A. B. Sankar, R. Seyezhai Figure 21. Acceleratio n of electric vehicle. Figure 22. Motor to r que of electric veh icle. Figure 23. Motor speed of electric veh icle. 0246810 12 14 16 0.8 0.6 0.4 0.2 0 0.2 0.4 0.6 0.8 1 Time in s e c Electrical vehicle Acceleration Accelerator 0246810 12 14 16 1 0. 5 0 0.5 1 1.5 2 2.5 3 Motor torque in N/m Time in sec 0246810 12 14 16 0 500 1000 1500 2000 2500 3000 Time in s ec Motor speed i n rpm
A. B. Sankar, R. Seyezhai Figure 24. Stator current of electric vehicl e. Figure 25.Vehicle speed of electric vehicle. resp onses of the B LDC mo tor are shown in Figure 24. The stator current is about 10 A and stator current fluc tuates between 4 and 8 s. With respect to the above Figures 2325, the rotor speed is gradually increased to the rated speed. The rated speed is 2500 rpm and it is reached at nearly 13 s and the vehicle speed is gradually in creased to the rated speed. The vehicle speed is 40 km/hr and it is reached at nearly 12 seconds. The experimental PV and VI characteristics are shown in Fi gure 26. Table 1 shows that specifications of PV Panel & Boost Converter. The dynamic characteristics of PV array is measured using scope corder (advanced DSO) and it is shown in Figures 2729 (VOC = 32.5 V and ISC = 8.5 A). The inp ut t o t he c o nver te r i s about 31.9 V and output voltage obtained is about 64.6 V as shown in Figure 30. The MOSFET switches at 50% duty cycle. Output voltage and input curr ent ripp le of DCDC boost converter measured using PQ analyzer is about 0.9% and 1.3% as sho wn in Figure 31. The dynamic charging and discharging characteristics of battery are measured using scope corder and they are sho wn in Fig ure 32 & Figure 33. The solar powered electric vehicle using BLDC Drive is shown in Figure 34. The vehicle was designed with forward and backward driving system which was able to achieve a speed of 40 K mph. The differential rear axle 02 4 6810 12 1416 2 1 0 1 2 Time in s ec Motor stator current in amps 0 2 4 6810121416 0 5 10 15 20 25 30 35 40 45 Time in s e c Vehic le s pe e d in Km/Hr VEHICLE SPEED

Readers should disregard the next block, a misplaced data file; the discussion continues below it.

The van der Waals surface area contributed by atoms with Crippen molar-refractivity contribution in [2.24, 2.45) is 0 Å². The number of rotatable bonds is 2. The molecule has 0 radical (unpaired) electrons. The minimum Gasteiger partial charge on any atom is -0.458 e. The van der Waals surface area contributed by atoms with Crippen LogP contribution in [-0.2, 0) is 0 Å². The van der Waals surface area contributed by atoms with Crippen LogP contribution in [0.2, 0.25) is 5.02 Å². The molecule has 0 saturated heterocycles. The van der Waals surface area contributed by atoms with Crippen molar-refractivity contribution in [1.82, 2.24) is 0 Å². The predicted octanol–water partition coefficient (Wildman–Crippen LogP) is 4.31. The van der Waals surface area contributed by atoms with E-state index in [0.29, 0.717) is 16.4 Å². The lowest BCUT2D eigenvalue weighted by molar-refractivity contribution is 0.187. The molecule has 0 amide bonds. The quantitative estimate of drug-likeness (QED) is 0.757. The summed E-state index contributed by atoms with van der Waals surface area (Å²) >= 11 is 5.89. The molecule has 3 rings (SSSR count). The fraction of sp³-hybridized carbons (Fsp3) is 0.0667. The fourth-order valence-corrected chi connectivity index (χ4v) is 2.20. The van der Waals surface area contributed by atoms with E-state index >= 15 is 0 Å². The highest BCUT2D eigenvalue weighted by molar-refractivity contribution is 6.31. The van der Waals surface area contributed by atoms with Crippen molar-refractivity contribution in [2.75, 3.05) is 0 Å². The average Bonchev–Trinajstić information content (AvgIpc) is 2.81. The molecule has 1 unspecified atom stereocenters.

A. B. Sankar, R. Seyezhai Figure 2 6. Experimental PV & VI characteristics. Figure 2 7. Experimental results for PV voltage and current. Table 1. Speci ficat ions of PV panel & boost converter. Parameters Values Voc 31.16 V Isc 8.57 A Pmax 250 W Insolation W/m2 1000 W/m2 System Efficiency 7 6.72% Out pu t C a pacitance C1 = 330 μF Inductance L1 = 2 mH, 15 A. Switching Frequency fs = 50 KHz
A. B. Sankar, R. Seyezhai Figure 2 8. Experimental results for voltage characteristics of PV. Figure 2 9. Experimental results for current characteristics of PV. of the vehi cle is c onnecte d to the drivin g shaft o f the B LDC moto r thro ugh the gear cou pling. W ith the c hange in mo to r , whic h ha s hi g h to rq ue , t he ve hi cle wo uld b e c ap a b l e o f b ee n dr i ve n with he av y lo ad . The cur r ent fr om the batteries flo ws to the controller, which controls the whole co ntrol system of the vehicle . With respect to the movement of the accelerator, the controller sends forth the current, thereby increasing or decreasing the speed of the vehicle. Tab l e 2 shows electric vehicle sp e c ification. Figure 35 shows experimental values of actual speed and stator current with respect to bat tery voltage. 6. Conclusion The importance of utilization of solar power in electric vehicle application is discussed in this paper. The pro